Uncanny isn’t made of all dour Cassandras predicting a post-apocalyptic future. We have some fun here too. And make no mistake, storytelling can (and should) be entertaining, but entertaining can encompass many different tones and emotions. One can be delighted by a story with horror and ugliness (hello, goths!) as much as a heartwarming and joyful one. Delight is important. As illustrated by the sludge of AI-generated images and text, if everything is turned into a side gig, if the deep, meaningful emotions of human existence are tossed out to get one more dollar, if we see our own humanness as an obstacle to survival, we shouldn’t fear AI becoming human. We should fear us becoming things.

Tantie Merle and the Farmhand 4200” by R.S.A. Garcia in Issue 53 (Jul/Aug 2023) is just fun and heartwarming. The eponymous character lives on her farm by herself, her children grown and with grandchildren far away across the globe. She has companionship with a temperamental goat, but, well, it’s a goat, and it’s temperamental. Her life gets changed in small but significant ways by the other eponymous character, a nanobot AI. Here we have a positive view of AI, one that asserts its humanity, but in the same way, asserts the humanity of Tantie Merle.

In “I Will Have This Diamond for a Heart” by Carlos Hernandez in Issue 45 (Mar/Apr 2022), an author finds an afterlife where he can contemplate infinity with different iterations of himself. Even in death, Sol learns a bit about himself and sees that his afterlife includes the warmth readers get from his books. Short and sweet. 

Bonus story: “Blessed Are the Healers” by K.S. Walker in Issue 47 (Jul/Aug 2022) invokes a mix of dread, awe, and sadness. A mother surrenders her child into becoming a sanctified living statue. Everything in this story is a delight in its rich imagery, the horror/joy of a child becoming more for others but less for the mother, and the show of love the mother has even in her grief.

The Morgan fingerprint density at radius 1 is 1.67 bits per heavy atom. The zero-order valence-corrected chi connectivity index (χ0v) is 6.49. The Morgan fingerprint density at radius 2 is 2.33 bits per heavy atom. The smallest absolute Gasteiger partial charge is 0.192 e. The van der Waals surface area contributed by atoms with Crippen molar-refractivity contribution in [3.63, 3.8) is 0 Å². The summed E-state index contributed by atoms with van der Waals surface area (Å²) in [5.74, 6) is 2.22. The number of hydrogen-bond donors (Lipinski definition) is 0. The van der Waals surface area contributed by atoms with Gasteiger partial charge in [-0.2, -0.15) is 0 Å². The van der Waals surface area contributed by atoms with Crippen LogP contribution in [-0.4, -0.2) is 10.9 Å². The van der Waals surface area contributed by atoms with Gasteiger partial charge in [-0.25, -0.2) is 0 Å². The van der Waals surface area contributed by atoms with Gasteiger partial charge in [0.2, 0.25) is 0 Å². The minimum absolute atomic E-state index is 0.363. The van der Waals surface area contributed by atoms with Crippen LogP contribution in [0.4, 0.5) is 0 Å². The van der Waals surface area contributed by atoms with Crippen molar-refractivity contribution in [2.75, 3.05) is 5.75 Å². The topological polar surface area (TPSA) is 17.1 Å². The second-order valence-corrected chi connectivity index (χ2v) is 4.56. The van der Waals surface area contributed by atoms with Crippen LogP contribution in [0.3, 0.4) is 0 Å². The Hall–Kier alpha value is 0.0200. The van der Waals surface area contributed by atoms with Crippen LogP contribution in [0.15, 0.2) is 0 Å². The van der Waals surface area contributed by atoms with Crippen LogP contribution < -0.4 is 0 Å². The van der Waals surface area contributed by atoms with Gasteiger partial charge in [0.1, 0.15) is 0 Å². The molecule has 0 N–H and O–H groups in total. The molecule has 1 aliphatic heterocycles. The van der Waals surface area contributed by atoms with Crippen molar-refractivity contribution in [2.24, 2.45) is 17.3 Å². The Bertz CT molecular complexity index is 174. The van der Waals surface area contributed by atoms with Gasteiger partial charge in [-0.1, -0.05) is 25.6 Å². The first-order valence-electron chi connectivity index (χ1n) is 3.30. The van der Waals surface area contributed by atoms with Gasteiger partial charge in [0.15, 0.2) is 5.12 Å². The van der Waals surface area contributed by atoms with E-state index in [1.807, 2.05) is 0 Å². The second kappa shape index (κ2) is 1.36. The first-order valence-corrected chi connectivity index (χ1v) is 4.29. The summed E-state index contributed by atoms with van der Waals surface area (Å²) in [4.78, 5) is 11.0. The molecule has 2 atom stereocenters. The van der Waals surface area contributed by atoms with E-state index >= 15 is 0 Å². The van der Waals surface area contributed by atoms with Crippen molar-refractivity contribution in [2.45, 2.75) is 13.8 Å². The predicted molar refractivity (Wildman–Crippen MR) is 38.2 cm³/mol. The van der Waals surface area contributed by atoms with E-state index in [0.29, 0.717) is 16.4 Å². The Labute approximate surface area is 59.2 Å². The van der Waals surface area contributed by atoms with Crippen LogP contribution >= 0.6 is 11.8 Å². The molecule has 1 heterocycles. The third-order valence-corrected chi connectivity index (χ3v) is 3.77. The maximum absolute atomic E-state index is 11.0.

Decadence

Decadence has been used and is used to describe a “devolution” of culture, but in reality, it is weaponized to describe the marginalized in order to further marginalize them. Right now it is being used to denigrate LGBTQIA+ people. So like the artists of the Decadent movement of the 19th century, our category has a defiant edge to it. We celebrate decadence because it means a challenge to redefine culture, to open it up and make the broader. These stories are unabashedly queer and shows the often-messy humanity that all people share, but that anti-trans laws in particular and anti-LGBTQIA+ laws in general want to deny.

Want Itself Is a Treasure of Heaven” by Theodora Ward in Issue 52 (May/June 2023) is a raw story of a trans woman struggling through a drug addiction, a break up, self-loathing, and the terrible power of knowing someone. The story interlaces several timelines and the points of view of the narrator, as she relives a procedure that allows her and her partner to inhabit the bodies of each other. While it increases their understanding of each other, it also unveils the narrator’s achingly human unhappiness with herself. We see and feel this honest self-exposure, become mixed up in her emotions, just as she did with the procedure with her partner.

In “Ribbons” by Natalia Theodoridou in Issue 44 (Jan/Feb 2022), Jans, a sex worker in a war-torn nation more full of curses than magic, navigates being born with a fairy-tale neck ribbon that all women are born with. The same ribbon that if removed, chops your head off. As he watches people go to war, get conscripted, get wounded, stay wounded, or simply vanish, Jans wonders what it means to take the ribbon off, and what it means to be left behind.